Skip to main content
Welcome to
super saver spring
offer ends april 20
save over $140
save over 85%
$0.99
per week for 24 weeks
Welcome to
super saver spring
$0.99
per week
for 24 weeks
// //

Rogers Communications Inc. shouldn’t be allowed to buy Canada’s fourth-largest wireless service, Freedom Mobile, because it would undo attempts improve prices and services through competition, experts in telecommunications policy told MPs on Tuesday.

In a third day of hearings into the Rogers proposal to buy Shaw Communications Inc., which owns Freedom as well as Western Canada’s largest cable internet network, University of Ottawa law professor Michael Geist said regulators should require a spinoff of the wireless assets before approving the deal.

“While some seek to justify it or explain it away, the simple reality is that Canadians already pay some of the highest prices for wireless services in the world,” Geist said, echoing other opponents of the deal.

Story continues below advertisement

“If this merger is approved, the situation is likely to get worse. Indeed, when Rogers promises that it will not raise prices for Shaw Freedom Mobile customers for three years, it effectively signals that it will be raising them as soon as the clock runs out on that time.”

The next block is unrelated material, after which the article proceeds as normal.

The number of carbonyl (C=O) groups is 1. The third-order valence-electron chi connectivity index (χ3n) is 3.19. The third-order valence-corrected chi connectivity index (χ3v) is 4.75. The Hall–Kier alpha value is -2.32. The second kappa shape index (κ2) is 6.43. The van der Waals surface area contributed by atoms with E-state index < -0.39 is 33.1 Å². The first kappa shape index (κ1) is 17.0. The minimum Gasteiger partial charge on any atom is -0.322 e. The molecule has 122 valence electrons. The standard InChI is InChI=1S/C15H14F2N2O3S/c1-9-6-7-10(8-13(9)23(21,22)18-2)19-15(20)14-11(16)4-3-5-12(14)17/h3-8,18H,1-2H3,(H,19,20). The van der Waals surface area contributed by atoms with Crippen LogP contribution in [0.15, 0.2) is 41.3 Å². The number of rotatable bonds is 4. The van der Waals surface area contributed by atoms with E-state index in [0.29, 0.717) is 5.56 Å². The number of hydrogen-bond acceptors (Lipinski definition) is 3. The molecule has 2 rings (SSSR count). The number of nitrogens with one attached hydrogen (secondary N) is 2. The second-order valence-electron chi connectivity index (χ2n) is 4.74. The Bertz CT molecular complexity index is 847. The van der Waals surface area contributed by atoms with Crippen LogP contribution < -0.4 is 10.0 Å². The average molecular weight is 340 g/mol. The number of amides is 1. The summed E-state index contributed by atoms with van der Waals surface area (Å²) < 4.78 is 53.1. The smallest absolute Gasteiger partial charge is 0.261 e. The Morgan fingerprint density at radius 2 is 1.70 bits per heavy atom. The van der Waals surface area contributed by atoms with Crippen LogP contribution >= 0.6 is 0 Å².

Shaw chief executive Brad Shaw and Rogers CEO Joe Natale told the same committee on March 29 that they’d be stronger competitors to Bell and Telus by combined their spending power and assets. That would allow an enlarged Rogers to reach more rural and underserved areas, they said.

Brad Shaw also said the company founded by his father J.R. Shaw just wasn’t big enough on its own to fund the enormous investments required to build fifth-generation wireless networks.

Under questioning from committee members, Geist – who holds the Canada Research Chair in internet and e-commerce law – said the “most palatable” outcome would be to have Shaw and Freedom remain independent rivals to Canada’s biggest three biggest telecommunications companies (Rogers, Bell and Telus).

“Shaw is a viable, innovative competitor,” Geist said. “So taking them out of the market is a loss ultimately for consumers.”

Ben Klass, a member of a research team studying ownership concentration in Canada’s telecom and media industries, said the government needs to stick with aiming for a fourth wireless carrier in every region.

Most of the new wireless competitors that emerged in 2008 and 2009 have been absorbed by the Big Three. Shaw bought the largest independent provider, Wind Mobile, rebranding it as Freedom after the 2016 purchase.

Story continues below advertisement

“What we’re left with is Freedom (in Ontario, Alberta and B.C.) Videotron in Quebec, Eastlink in the Maritime provinces,” Klass said.

“If this merger is allowed, it would be tantamount to the government’s admission that they’re no longer interested in supporting real competition in this space.”

The deal announced March 15 needs regulatory approval to go forward. Key officials, including the federal competition commissioner, are scheduled to address the committee on Wednesday.

The Competition Bureau may not be able to block a deal because of an unusual feature of Canadian law, said Robin Shaban, an economist and co-founder of Vivic Research.

The Competition Act contains what’s commonly known as the “efficiencies defence” – that can be used to justify a merger if it creates a more efficient business, Shaban said.